Iranians have emerged as a rapidly rising category of asylum seekers arriving by boat since the middle of last year, constituting an estimated half of all arrivals this financial year compared to 36% a year earlier and just 6% in 2009-10, according to government figures.
With most of the arrivals transiting through Indonesia on their way to Australia, the issue was a topic of discussion between Australian Foreign Minister Kevin Rudd and his Indonesian counterpart Marty Natalegawa when they met in Jakarta on Monday.
“I raised with Marty Natalegawa the growing challenge of the Iranian caseload to Australia,” Rudd told a media briefing in Jakarta on Tuesday. “That caseload has grown rapidly in recent months. Australia will be working actively with Indonesia in the period ahead on how that particular pipeline can be reduced or closed.
“This will not be easy. None of this sort of work is. But both myself and [Immigration Minister] Chris Bowen want to be completely up front about the nature of this new challenge and the need to deal with it.”
Rudd and Natalegawa agreed that their governments would share information on the flow of asylum seekers, much of it gathered by Australia through interviews with new arrivals, in a bid to track the people smuggling pipeline. The pair also agreed that Australia would provide expertise in document authentication and scrutiny in order to staunch the steady stream of fabricated passports and visas.
For Indonesia, people smuggling is not a high priority given the fact the country merely acts as a transit point. But the government has acquiesced to Australia’s desire for the criminalisation of people smuggling, and new laws are understood to have already led to the prosecution of two smugglers, who face sentences of up to five years each.
Iranians gain relatively painless entry to Indonesia, with the Middle Eastern country on the list of those whose nationals are able to acquire a visa on arrival. That has meant that Iranians ultimately seeking to arrive in Australia by boat are able to conduct the stretch of the journey as far as Indonesia without legal difficulty. After leaving Iran, many head to Dubai, then cool their heels in Bali or Java before making the final journey south.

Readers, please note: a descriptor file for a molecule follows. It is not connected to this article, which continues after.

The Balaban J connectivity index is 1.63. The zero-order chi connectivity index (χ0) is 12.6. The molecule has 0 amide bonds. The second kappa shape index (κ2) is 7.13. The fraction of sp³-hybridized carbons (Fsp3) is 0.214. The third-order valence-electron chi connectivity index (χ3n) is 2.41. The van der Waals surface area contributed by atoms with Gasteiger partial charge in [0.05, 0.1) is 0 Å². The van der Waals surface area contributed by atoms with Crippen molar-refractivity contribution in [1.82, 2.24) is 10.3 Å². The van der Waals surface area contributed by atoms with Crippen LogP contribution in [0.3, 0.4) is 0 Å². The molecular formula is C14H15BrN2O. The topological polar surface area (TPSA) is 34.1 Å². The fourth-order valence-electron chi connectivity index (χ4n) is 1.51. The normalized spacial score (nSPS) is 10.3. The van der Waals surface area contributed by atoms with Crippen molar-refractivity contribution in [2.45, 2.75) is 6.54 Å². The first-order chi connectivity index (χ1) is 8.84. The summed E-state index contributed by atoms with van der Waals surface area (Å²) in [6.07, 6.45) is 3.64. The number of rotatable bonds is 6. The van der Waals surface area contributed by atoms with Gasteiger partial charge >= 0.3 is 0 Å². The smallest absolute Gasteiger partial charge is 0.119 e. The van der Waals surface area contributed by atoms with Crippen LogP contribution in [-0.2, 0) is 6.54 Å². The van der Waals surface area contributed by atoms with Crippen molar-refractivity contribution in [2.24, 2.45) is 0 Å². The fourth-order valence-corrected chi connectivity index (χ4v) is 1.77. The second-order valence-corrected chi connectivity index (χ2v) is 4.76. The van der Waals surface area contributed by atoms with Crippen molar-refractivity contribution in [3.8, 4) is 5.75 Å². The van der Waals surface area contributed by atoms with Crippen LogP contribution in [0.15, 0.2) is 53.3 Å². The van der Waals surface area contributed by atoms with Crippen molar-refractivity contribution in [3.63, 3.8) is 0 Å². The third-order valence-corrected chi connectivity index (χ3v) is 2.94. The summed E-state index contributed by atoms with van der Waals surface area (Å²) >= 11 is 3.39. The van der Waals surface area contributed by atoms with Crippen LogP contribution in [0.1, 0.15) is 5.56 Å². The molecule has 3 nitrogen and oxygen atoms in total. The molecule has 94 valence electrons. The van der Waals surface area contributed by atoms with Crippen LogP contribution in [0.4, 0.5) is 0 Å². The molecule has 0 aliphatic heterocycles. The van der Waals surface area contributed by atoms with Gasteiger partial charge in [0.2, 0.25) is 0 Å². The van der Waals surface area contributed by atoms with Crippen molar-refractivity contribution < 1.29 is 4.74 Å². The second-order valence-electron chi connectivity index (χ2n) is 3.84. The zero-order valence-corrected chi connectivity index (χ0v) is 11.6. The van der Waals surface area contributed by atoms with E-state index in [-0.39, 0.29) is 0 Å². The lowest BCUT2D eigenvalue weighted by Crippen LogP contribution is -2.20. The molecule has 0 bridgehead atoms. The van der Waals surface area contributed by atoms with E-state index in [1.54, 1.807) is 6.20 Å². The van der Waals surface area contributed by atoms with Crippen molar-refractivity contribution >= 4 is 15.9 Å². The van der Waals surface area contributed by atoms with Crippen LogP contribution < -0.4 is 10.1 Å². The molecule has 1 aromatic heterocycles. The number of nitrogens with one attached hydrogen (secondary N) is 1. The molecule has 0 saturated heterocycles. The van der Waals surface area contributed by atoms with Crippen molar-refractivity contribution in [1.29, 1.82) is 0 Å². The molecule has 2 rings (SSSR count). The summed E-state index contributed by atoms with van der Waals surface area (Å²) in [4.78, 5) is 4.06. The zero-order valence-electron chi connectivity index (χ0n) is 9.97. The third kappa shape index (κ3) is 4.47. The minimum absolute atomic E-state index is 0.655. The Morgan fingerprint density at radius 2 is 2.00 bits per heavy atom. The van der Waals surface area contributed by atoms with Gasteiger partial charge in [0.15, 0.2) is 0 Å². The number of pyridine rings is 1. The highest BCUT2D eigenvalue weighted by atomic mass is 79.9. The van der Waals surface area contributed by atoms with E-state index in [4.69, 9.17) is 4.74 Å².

And it appears there is little chance of the Indonesians restricting the entry of Iranians. The two are members of the G-77 group of developing countries, and the Indonesians are unlikely to further isolate a regime that already has few allies. But the Indonesians are also aware that the longer the flow remains poorly policed, the more chance of it becoming an established pipeline.
In 2010-11, the number of irregular maritime arrivals coming from Iran was 1669, Australian government data shows.
Speaking at a joint press conference with Rudd on Monday, Natalegawa cited the Bali process as central to disruption of people smugglers.
“We have discussed in broad terms the issue of people smuggling and ways and means a country like Indonesia, essentially a transit country, as well as Australia, essentially a destination country, can work hand in hand through the Bali process in disrupting the flow of a smuggled person or the people and we have agreed just now to share information whether from Iran or elsewhere so we can intercept, disrupt and prevent the continuation of such activities,” he said.
Early indications are that many of the Iranians arrivals are middle-class residents of big cities such as Tehran who have been able to summon up the tens of thousands of dollars to pay a people smuggler for a chance at entry to Australia. As essentially economic refugees, they face little chance of their claim being accepted.
In their surging numbers, Iranians are replacing Iraqis, Afghans and Sri Lankans among those who constitute large shares of Australia’s asylum seeker applicants.
Also discussed at Monday’s meeting was Indonesia’s relaxation of entry requirements for Bangladeshis and Sri Lankans, a move that has sparked fears that it will facilitate their more easy entry to Australia. Natalegawa assured Rudd that applications from those countries would still be subject to scrutiny, and the policy would be subject to later review.